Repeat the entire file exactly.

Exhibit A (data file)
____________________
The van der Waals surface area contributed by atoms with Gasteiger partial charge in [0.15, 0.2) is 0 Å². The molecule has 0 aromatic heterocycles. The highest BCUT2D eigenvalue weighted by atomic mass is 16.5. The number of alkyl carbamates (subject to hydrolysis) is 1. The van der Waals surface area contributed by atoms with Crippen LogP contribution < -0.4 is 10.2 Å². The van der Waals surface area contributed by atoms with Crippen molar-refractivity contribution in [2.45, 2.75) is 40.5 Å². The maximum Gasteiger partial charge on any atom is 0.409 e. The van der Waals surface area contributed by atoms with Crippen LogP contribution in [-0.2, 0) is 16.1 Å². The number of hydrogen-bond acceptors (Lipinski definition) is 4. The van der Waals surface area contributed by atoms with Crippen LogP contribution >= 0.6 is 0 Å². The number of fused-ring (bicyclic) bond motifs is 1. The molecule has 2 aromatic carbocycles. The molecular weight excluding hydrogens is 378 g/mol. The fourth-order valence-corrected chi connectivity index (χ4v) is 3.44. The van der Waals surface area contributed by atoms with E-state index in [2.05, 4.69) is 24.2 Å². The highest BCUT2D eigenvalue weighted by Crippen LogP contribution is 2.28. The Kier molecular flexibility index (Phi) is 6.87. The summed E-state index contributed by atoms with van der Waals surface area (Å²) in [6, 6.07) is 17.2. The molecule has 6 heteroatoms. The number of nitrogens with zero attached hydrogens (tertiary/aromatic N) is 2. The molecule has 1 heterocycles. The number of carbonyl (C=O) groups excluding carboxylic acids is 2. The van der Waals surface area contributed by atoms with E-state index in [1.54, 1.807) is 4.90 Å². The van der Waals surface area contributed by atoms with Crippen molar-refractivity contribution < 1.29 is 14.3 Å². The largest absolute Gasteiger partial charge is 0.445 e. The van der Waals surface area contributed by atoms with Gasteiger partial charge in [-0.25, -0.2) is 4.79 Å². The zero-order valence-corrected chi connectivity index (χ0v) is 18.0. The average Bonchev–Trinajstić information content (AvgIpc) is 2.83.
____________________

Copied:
The van der Waals surface area contributed by atoms with Gasteiger partial charge in [0.15, 0.2) is 0 Å². The molecule has 0 aromatic heterocycles. The highest BCUT2D eigenvalue weighted by atomic mass is 16.5. The number of alkyl carbamates (subject to hydrolysis) is 1. The van der Waals surface area contributed by atoms with Crippen LogP contribution < -0.4 is 10.2 Å². The van der Waals surface area contributed by atoms with Crippen molar-refractivity contribution in [2.45, 2.75) is 40.5 Å². The maximum Gasteiger partial charge on any atom is 0.409 e. The van der Waals surface area contributed by atoms with Crippen LogP contribution in [-0.2, 0) is 16.1 Å². The number of hydrogen-bond acceptors (Lipinski definition) is 4. The van der Waals surface area contributed by atoms with Crippen LogP contribution >= 0.6 is 0 Å². The number of fused-ring (bicyclic) bond motifs is 1. The molecule has 2 aromatic carbocycles. The molecular weight excluding hydrogens is 378 g/mol. The fourth-order valence-corrected chi connectivity index (χ4v) is 3.44. The van der Waals surface area contributed by atoms with E-state index in [2.05, 4.69) is 24.2 Å². The highest BCUT2D eigenvalue weighted by Crippen LogP contribution is 2.28. The Kier molecular flexibility index (Phi) is 6.87. The summed E-state index contributed by atoms with van der Waals surface area (Å²) in [6, 6.07) is 17.2. The molecule has 6 heteroatoms. The number of nitrogens with zero attached hydrogens (tertiary/aromatic N) is 2. The molecule has 1 heterocycles. The number of carbonyl (C=O) groups excluding carboxylic acids is 2. The van der Waals surface area contributed by atoms with E-state index in [1.54, 1.807) is 4.90 Å². The van der Waals surface area contributed by atoms with Crippen molar-refractivity contribution < 1.29 is 14.3 Å². The largest absolute Gasteiger partial charge is 0.445 e. The van der Waals surface area contributed by atoms with Gasteiger partial charge in [-0.25, -0.2) is 4.79 Å². The zero-order valence-corrected chi connectivity index (χ0v) is 18.0. The average Bonchev–Trinajstić information content (AvgIpc) is 2.83.